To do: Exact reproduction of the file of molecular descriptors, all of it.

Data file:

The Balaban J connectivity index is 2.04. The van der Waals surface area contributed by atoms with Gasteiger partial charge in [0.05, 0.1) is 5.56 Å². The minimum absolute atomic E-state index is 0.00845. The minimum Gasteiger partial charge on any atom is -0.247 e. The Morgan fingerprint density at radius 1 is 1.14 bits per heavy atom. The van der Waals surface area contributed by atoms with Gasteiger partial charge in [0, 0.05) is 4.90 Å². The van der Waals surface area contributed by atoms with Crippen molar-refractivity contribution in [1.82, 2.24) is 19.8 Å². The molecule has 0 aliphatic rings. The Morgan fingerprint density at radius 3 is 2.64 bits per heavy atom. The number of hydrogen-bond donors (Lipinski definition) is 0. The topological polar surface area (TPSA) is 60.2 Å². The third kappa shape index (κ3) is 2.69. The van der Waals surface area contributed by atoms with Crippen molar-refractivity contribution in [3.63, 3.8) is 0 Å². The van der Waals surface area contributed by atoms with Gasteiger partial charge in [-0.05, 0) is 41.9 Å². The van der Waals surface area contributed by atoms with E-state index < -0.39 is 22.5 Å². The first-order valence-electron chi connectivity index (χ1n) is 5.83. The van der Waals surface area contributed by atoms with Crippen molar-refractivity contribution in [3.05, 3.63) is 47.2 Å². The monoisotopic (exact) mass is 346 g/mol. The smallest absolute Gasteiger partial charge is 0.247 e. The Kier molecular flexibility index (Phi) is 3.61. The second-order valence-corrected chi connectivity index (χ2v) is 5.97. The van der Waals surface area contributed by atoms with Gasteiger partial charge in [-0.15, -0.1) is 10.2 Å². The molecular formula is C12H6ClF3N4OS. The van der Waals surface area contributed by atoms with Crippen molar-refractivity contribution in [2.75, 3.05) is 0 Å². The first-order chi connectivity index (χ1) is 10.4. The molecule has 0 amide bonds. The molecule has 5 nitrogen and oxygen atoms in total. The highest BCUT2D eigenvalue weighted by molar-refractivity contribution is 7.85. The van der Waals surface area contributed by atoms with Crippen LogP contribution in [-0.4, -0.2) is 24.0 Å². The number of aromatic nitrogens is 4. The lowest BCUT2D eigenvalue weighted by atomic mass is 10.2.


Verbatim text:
The Balaban J connectivity index is 2.04. The van der Waals surface area contributed by atoms with Gasteiger partial charge in [0.05, 0.1) is 5.56 Å². The minimum absolute atomic E-state index is 0.00845. The minimum Gasteiger partial charge on any atom is -0.247 e. The Morgan fingerprint density at radius 1 is 1.14 bits per heavy atom. The van der Waals surface area contributed by atoms with Gasteiger partial charge in [0, 0.05) is 4.90 Å². The van der Waals surface area contributed by atoms with Crippen molar-refractivity contribution in [1.82, 2.24) is 19.8 Å². The molecule has 0 aliphatic rings. The Morgan fingerprint density at radius 3 is 2.64 bits per heavy atom. The number of hydrogen-bond donors (Lipinski definition) is 0. The topological polar surface area (TPSA) is 60.2 Å². The third kappa shape index (κ3) is 2.69. The van der Waals surface area contributed by atoms with Crippen molar-refractivity contribution in [3.63, 3.8) is 0 Å². The van der Waals surface area contributed by atoms with Gasteiger partial charge in [-0.05, 0) is 41.9 Å². The van der Waals surface area contributed by atoms with E-state index < -0.39 is 22.5 Å². The first-order valence-electron chi connectivity index (χ1n) is 5.83. The van der Waals surface area contributed by atoms with Crippen molar-refractivity contribution in [3.05, 3.63) is 47.2 Å². The monoisotopic (exact) mass is 346 g/mol. The smallest absolute Gasteiger partial charge is 0.247 e. The Kier molecular flexibility index (Phi) is 3.61. The second-order valence-corrected chi connectivity index (χ2v) is 5.97. The van der Waals surface area contributed by atoms with Gasteiger partial charge in [-0.15, -0.1) is 10.2 Å². The molecular formula is C12H6ClF3N4OS. The van der Waals surface area contributed by atoms with Crippen molar-refractivity contribution in [2.75, 3.05) is 0 Å². The first-order chi connectivity index (χ1) is 10.4. The molecule has 0 amide bonds. The molecule has 5 nitrogen and oxygen atoms in total. The highest BCUT2D eigenvalue weighted by molar-refractivity contribution is 7.85. The van der Waals surface area contributed by atoms with Crippen LogP contribution in [-0.4, -0.2) is 24.0 Å². The number of aromatic nitrogens is 4. The lowest BCUT2D eigenvalue weighted by atomic mass is 10.2.